F. H. F. CHAN1, Z. Z. S. GOH1, B. A. KHAN2, S. HAROON3, T. LAU3, K. GRIVA1
Nanyang Technological University1, National Kidney Foundation, Singapore2, National University Hospital3
Cognitive impairments in end-stage renal disease (ESRD) may interfere with patients’ treatment adherence and self-management abilities and are associated with adverse outcomes including higher hospitalisation and mortality risks. Although the cognitive burden of ESRD is well-established, most prior work focused on objective cognitive function, whereas subjective cognitive complaints (SCCs) have often been neglected. This study aimed to review (1) available measures of SCCs in ESRD patients, (2) the magnitude of SCCs in ESRD patients, and (3) differences in SCCs between treatment modalities.
The systematic review was registered within the PROSPERO database and undertaken in accordance with PRISMA guidelines. MEDLINE, Embase, Web of Science Core Collection, PsycINFO, and CINAHL were searched (inception to 2021). Studies were included if they (1) involved adult patients with ESRD and (2) reported at least one outcome measure of SCCs.
Two-hundred-and-twenty-two studies were relevant, with the majority on dialysis patients (85%) and some on pre-dialysis and transplantation patients. Ten measures of SCCs were identified, with the Kidney Disease Quality of Life-Cognitive Function subscale being the mostly frequently used measure. The magnitude of SCCs varied widely across studies. There was no significant difference in SCCs between haemodialysis and peritoneal dialysis patients. Findings regarding other treatment modalities such as home haemodialysis, nocturnal haemodialysis, and kidney transplantation, have been mixed.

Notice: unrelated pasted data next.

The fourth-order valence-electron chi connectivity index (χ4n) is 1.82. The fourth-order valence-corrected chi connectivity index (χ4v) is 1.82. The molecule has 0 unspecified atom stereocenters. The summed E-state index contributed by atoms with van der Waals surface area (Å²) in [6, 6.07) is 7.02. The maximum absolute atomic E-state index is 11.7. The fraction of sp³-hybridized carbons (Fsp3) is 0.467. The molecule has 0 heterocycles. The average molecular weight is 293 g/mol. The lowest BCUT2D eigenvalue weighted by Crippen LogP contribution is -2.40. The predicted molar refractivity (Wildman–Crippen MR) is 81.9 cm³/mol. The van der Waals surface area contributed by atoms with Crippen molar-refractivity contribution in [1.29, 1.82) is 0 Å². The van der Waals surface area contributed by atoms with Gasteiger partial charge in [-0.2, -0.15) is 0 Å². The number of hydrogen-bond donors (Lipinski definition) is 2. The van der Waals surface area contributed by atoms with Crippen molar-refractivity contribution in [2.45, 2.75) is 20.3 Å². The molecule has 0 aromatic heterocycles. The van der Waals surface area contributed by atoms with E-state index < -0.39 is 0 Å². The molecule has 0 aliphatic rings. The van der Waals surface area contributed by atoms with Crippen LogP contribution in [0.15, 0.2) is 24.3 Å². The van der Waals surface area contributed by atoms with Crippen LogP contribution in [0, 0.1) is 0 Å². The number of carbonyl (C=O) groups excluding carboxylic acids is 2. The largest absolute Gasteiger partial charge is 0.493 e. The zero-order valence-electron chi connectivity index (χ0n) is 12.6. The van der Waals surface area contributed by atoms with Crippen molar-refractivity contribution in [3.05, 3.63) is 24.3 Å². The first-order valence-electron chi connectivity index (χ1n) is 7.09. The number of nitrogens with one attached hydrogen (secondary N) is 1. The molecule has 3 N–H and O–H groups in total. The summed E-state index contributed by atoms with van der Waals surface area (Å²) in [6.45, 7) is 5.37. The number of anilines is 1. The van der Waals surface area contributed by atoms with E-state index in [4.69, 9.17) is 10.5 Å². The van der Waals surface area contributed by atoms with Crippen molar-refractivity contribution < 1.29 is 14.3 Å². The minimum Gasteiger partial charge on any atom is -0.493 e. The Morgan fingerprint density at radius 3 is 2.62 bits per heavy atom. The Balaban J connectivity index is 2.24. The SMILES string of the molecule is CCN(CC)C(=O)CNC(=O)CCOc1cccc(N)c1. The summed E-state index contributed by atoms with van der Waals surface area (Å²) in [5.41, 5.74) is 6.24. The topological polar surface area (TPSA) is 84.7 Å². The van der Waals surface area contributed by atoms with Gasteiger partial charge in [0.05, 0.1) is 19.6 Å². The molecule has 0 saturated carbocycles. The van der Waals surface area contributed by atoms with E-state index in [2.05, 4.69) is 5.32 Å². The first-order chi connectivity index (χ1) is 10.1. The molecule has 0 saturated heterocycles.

More work is needed to map SCCs across renal replacement modalities, their associations with other outcomes and to identify critical cut offs to guide optimisation and refinement of existing services related to cognitive rehabilitation.